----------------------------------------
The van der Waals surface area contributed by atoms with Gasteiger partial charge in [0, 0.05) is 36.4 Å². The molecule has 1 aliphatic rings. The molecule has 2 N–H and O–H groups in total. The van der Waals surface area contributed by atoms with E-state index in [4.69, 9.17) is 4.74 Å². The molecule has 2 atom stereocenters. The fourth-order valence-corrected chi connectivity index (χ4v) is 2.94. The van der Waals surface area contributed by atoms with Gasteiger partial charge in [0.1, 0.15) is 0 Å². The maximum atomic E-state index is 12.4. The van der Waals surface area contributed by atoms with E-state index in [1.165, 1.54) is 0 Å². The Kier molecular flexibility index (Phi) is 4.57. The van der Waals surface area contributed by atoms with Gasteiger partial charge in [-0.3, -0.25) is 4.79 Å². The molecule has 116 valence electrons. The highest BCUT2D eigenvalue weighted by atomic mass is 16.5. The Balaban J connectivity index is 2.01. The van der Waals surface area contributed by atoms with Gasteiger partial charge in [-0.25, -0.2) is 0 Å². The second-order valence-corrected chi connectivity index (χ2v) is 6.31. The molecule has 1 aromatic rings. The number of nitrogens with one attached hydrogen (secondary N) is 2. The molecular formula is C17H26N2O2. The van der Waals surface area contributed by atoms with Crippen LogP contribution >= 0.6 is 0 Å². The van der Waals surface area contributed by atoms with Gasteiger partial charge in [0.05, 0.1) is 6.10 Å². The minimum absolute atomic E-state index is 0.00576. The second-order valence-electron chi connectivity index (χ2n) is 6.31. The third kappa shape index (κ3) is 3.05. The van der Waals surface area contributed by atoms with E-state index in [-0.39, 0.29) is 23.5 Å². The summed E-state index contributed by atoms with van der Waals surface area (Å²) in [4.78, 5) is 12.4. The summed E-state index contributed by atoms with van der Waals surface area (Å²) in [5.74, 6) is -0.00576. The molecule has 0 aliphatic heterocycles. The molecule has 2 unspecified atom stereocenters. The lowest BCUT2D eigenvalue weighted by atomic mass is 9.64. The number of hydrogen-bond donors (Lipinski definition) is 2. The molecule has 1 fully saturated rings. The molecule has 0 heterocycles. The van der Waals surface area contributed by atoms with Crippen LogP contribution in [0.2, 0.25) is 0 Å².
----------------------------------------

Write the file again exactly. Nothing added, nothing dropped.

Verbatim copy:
The van der Waals surface area contributed by atoms with Gasteiger partial charge in [0, 0.05) is 36.4 Å². The molecule has 1 aliphatic rings. The molecule has 2 N–H and O–H groups in total. The van der Waals surface area contributed by atoms with E-state index in [4.69, 9.17) is 4.74 Å². The molecule has 2 atom stereocenters. The fourth-order valence-corrected chi connectivity index (χ4v) is 2.94. The van der Waals surface area contributed by atoms with Gasteiger partial charge in [0.1, 0.15) is 0 Å². The maximum atomic E-state index is 12.4. The van der Waals surface area contributed by atoms with E-state index in [1.165, 1.54) is 0 Å². The Kier molecular flexibility index (Phi) is 4.57. The van der Waals surface area contributed by atoms with Gasteiger partial charge in [-0.3, -0.25) is 4.79 Å². The molecule has 116 valence electrons. The highest BCUT2D eigenvalue weighted by atomic mass is 16.5. The Balaban J connectivity index is 2.01. The van der Waals surface area contributed by atoms with Gasteiger partial charge in [-0.25, -0.2) is 0 Å². The second-order valence-corrected chi connectivity index (χ2v) is 6.31. The molecule has 1 aromatic rings. The number of nitrogens with one attached hydrogen (secondary N) is 2. The molecular formula is C17H26N2O2. The van der Waals surface area contributed by atoms with Crippen LogP contribution >= 0.6 is 0 Å². The van der Waals surface area contributed by atoms with Gasteiger partial charge in [0.05, 0.1) is 6.10 Å². The minimum absolute atomic E-state index is 0.00576. The second-order valence-electron chi connectivity index (χ2n) is 6.31. The third kappa shape index (κ3) is 3.05. The van der Waals surface area contributed by atoms with E-state index in [-0.39, 0.29) is 23.5 Å². The summed E-state index contributed by atoms with van der Waals surface area (Å²) in [4.78, 5) is 12.4. The summed E-state index contributed by atoms with van der Waals surface area (Å²) in [5.74, 6) is -0.00576. The molecule has 0 aliphatic heterocycles. The molecule has 2 unspecified atom stereocenters. The lowest BCUT2D eigenvalue weighted by atomic mass is 9.64. The number of hydrogen-bond donors (Lipinski definition) is 2. The molecule has 1 fully saturated rings. The molecule has 0 heterocycles. The van der Waals surface area contributed by atoms with Crippen LogP contribution in [0.2, 0.25) is 0 Å².